Ahead of a special concert in Dunfermline, American song writing legend Jimmy Webb pays tribute to his old friend Glen Campbell and tells The Courier’s Michael Alexander why he is concerned that music has ‘drifted away’ from the activism of the 1960’s.
He has written some of the finest tracks in the great American Songbook including “Up, Up and Away”, “By the Time I Get to Phoenix” and “Wichita Lineman”.
His songs have also been performed by music royalty including Frank Sinatra, Elvis Presley, The Supremes, and REM.
But the singer with whom Grammy Award winning Jimmy Webb has had the most enduring professional and personal relationship is the one and only Glen Campbell.
Now as Jimmy embarks upon a seven date UK and Ireland tour with his live ‘The Glen Campbell Years’ multi-media show – including a night at the Carnegie Hall, Dunfermline on Wednesday September 14 – Jimmy speaks of his sadness that his old friend is now in the latter stages of Alzheimer’s Disease, and explains why he thinks the “time is right” to pay tribute.
“The show is called the Glen Campbell Years and it includes a lot of personal video and recordings that I’ve made down through the years working together in concert with Glen,” explains Jimmy, 70, in an interview from New York.
“There’s lots of anecdotal stuff. The emphasis is on good humour and looking at the bright side of this incredible artist’s life – his sort of semi-secret but profound influence over pop music in the 1960s and the thousands of records that he played on.
“Now that Glen is no longer able to perform, in conjunction with the Campbell family, I’ve put this show together that I think will highlight the fact that Glen is one of the greatest entertainers of all time.
“To get a feeling for the man on the inside and his take on life. And Glen always loved Scotland. And I believe the Scots always loved him.”
It was 1961 when, as a young teen in Oklahoma, Jimmy heard Glen Campbell’s “Turn Around Look At Me” on the radio and prayed that someday he would hear that voice sing his compositions.
Just four years later, halfway across the country in Hollywood, Campbell heard Johnny Rivers’ recording of Webb’s “By the Time I Get to Phoenix” and covered it, making it a hit, with Campbell going on to win a Grammy for best male vocalist for his version of the track.
The musical duo had a couple of hits on the US charts before they even met, during the recording of an advertising jingle.
It was the start of a beautiful friendship and they became “musically inseparable”.
Jimmy, who described his old friend as “freakishly talented”, tries to visit Glen every time he goes to Nashville.
It’s heart breaking, he says, that the music legend no longer sings, no longer picks up the guitar.
As anyone who has experienced Alzheimer’s in the family will appreciate, it’s also an incredibly difficult time for Campbell’s relatives.
But Jimmy, who recently turned 70, is sure this is the right time for him to pay tribute to his old friend – and he would never have done it without the Campbell family’s blessing.
He adds: “It takes a while for the reality to sink in. There hasn’t been a funeral, there hasn’t been any leave taking.
But the reality is he’s no longer there. He’s not picking up the phone and saying ‘hello there Jimmy Webb’.
He was always picking up the guitar. He was always singing. So to be in the Campbell household is a lot quieter.
“There’s definitely a sense of loss even though he’s very much alive. It’s so surreal in a way that it’s hard to deal with sometimes. I think everyone ends up making their own private goodbyes and saying their own prayers for someone who really isn’t there anymore.”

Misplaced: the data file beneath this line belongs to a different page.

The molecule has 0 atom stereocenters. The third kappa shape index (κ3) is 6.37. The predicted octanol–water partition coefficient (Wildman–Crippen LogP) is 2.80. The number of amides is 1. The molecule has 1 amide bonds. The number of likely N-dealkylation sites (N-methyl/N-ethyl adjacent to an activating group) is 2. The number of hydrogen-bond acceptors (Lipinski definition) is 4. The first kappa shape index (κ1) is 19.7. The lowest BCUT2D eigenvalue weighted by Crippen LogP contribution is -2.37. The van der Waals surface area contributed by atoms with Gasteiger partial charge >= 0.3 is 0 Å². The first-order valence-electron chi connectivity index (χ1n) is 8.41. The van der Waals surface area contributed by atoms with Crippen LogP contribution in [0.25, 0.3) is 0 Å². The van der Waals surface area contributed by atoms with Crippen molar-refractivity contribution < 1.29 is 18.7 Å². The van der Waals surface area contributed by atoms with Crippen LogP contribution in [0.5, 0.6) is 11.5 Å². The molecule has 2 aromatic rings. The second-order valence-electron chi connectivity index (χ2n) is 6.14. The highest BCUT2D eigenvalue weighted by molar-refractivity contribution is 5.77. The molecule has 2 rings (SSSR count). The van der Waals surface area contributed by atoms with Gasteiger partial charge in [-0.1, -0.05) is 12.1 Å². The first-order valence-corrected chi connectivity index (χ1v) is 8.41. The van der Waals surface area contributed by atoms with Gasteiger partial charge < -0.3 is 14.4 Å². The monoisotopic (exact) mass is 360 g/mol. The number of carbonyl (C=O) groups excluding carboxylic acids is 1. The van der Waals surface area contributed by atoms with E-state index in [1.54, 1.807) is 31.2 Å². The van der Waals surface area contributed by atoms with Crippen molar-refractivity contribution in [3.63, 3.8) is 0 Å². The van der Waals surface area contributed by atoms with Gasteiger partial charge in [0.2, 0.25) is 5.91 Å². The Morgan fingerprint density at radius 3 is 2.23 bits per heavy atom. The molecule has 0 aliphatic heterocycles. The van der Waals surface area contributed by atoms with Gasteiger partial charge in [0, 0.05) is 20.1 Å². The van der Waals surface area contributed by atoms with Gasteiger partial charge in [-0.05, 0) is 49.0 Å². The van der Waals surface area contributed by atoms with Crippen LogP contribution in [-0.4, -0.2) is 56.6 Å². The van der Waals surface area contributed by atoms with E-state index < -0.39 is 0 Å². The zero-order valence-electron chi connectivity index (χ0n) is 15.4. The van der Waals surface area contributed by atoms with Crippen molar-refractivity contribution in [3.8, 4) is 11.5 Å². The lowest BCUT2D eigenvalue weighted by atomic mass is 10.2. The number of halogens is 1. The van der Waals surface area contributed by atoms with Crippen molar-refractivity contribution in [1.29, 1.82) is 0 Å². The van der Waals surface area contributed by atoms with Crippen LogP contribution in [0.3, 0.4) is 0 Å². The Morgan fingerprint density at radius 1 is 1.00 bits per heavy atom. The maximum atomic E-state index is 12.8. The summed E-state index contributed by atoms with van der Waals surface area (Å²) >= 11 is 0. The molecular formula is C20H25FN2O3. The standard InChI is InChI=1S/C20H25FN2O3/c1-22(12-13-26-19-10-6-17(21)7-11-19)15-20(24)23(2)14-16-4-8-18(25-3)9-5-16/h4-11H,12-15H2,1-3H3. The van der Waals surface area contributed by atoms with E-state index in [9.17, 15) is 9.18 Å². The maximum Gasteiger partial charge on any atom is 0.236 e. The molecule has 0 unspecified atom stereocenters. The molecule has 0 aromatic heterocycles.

Jimmy has performed in Scotland many times before, but this will be his first appearance in Fife. He is full of praise for Scottish audiences.
“My memories of Scotland are always great,”he adds. “Always superb. Wonderful personal relationships, great audiences, great shows. Very very receptive and inspiring audiences.
“I find audiences very knowledgeable. I remember one time when I was playing London and there were five lads from Glasgow who drove all the way from Scotland to London to see my show. They told me they stopped at every pub on the way. I’m not sure about that!” he laughs.
“They were slightly out of shape – but they were great, sang along and knew all the songs. There are fans out there who are absolutely fanatics.
“There are others out there who don’t know me so well. Those are the people I’d like to get to know.”
Jimmy has just finished an orchestral piece which will be premiered in Kentucky and Long Island soon. And in many ways this goes back to his roots.
“I’ve always been a classical music aficionado, “he says.
“I’ve had some time and the inspiration to push in that direction. I’m kind of going that way. But the primary, most important thing that I need to do is create a new solo album and I have a lot of the songs unfinished.
“I’m certainly ready to do it. I believe I have a label who would be interested in doing it. I’m certainly excited to go back in with my friend Freddie Mullen who has done my best records including Ten Easy Pieces – really my first hit album.
“And I’m ready to go back in and do what I think God put me here to do – to write songs that are evocative of the times we live in. Certainly, things have gotten a lot more complicated here as I enter my 70s, the world is phenomenally complicated and kind of disorganised place.
“I think it’s our obligation to comment on those things. I think music has drifted away from the activism of the 60s. I don’t think that’s right. I think music is meant to convey a political message and capture the spirit of its time.”